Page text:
"I think he's a guy that's definitely getting better every week," said Glennon. "I feel like he's playing faster. I imagine he's probably just getting more comfortable out there. He's definitely one thing that I took away from that game [against Minnesota] being a positive – his play and his ability. We always knew how talented he was and now he's really showing it against some really good players and it's exciting because with him [and] Vincent it's going to be hard for those guys to pick [who to cover]. We're really happy with Mike and his development."

Marcus Arroyo, the Buccaneers' quarterbacks coach and the de facto play-caller in the absence of Offensive Coordinator Jeff Tedford, sees his rookie pass-catcher gaining confidence each week.

"I think that's the biggest thing – in the early stages of anything, you're taking that next step into any endeavor, the more experience you get, the more confident you feel, the better you see things, the faster you play," said Arroyo. "He knows he's capable of doing [those things] – just finding ways to do them. Last week was a good example of him being more confident and us continuing to find ways to give him a chance to make plays. He's a big-time playmaker and we're excited about continuing to find ways to get him the ball. And if coverage dictates it, you'd like to do it as much as you can because he's proven he can do some stuff with the ball."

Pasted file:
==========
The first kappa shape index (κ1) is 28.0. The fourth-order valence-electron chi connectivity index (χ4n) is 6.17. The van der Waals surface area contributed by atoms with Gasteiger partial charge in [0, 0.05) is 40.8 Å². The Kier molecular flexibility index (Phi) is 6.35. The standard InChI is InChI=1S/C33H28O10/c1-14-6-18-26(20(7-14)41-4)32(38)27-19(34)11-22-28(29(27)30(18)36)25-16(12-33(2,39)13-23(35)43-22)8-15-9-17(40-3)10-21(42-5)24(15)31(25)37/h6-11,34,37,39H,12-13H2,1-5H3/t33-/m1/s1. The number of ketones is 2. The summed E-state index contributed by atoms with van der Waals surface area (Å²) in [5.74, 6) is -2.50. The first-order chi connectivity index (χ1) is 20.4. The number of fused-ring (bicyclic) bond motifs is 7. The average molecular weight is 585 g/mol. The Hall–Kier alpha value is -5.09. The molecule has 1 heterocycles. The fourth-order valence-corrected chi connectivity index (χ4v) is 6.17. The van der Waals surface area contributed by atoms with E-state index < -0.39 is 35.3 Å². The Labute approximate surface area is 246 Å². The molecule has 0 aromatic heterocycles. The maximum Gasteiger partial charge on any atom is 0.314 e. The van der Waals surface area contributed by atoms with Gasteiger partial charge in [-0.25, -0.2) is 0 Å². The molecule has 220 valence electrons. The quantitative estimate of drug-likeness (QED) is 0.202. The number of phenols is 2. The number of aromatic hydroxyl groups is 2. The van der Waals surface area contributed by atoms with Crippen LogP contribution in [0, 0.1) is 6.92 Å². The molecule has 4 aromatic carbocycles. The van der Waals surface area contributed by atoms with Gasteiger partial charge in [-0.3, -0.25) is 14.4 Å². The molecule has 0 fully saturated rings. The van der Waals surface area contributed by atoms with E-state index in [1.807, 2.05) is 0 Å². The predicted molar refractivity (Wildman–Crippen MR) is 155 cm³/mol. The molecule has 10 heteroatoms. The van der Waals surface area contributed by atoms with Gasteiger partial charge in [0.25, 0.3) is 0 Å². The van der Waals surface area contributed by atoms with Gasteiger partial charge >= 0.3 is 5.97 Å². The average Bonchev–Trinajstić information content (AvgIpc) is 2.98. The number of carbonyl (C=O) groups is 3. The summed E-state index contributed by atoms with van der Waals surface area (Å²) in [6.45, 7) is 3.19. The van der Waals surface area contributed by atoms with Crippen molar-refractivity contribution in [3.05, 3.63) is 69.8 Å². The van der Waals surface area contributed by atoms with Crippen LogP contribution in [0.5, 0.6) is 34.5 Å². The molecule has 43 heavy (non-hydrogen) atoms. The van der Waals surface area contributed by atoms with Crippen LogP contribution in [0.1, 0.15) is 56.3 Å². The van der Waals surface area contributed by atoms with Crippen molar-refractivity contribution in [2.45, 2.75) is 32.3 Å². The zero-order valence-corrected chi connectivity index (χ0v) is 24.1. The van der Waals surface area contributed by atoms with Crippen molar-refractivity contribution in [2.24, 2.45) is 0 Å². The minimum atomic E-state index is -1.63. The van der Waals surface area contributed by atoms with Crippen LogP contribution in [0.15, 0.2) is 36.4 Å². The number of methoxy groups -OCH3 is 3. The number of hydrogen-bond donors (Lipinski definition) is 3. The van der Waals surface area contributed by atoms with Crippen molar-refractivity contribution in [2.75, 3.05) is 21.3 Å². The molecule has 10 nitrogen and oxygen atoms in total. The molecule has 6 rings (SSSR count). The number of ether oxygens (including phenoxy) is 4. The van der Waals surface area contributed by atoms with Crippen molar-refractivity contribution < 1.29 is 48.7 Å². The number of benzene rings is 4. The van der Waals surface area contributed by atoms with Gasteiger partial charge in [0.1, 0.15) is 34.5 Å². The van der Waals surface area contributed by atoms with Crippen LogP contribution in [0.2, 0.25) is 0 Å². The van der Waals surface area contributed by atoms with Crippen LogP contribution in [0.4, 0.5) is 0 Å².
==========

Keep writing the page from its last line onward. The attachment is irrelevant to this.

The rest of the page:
Evans' two most eye-opening plays against Minnesota were a 40-yard catch down the right sideline in the fourth quarter and a 26-yarder over the middle in the third quarter that came back on the penalty. On the former play, Evans ran past cornerback Josh Robinson and though there wasn't a huge amount of separation between the two Glennon threw it up and allowed the rookie to come down with it. Glennon had shown the same confidence on a scrambling play in the first quarter but on that occasion the pass was underthrown and intercepted.

On the latter play, Evans caught the pass over the middle and then eluded several tacklers to get down the sideline for extra yards. The Bucs believe they can get big plays from the rookie both by throwing deep and throwing into space and letting Evans work. The 2014 first-round pick is just happy his quarterback is showing confidence in him.

Evans10_29_14_1_a.jpg

Rookie WR Mike Evans is a big play threat on both long and short passes

"Seven games into the season, I'm getting a better feel for it," said Evans. "Mike has given me a lot of opportunities, so I'm trying to make the best of them."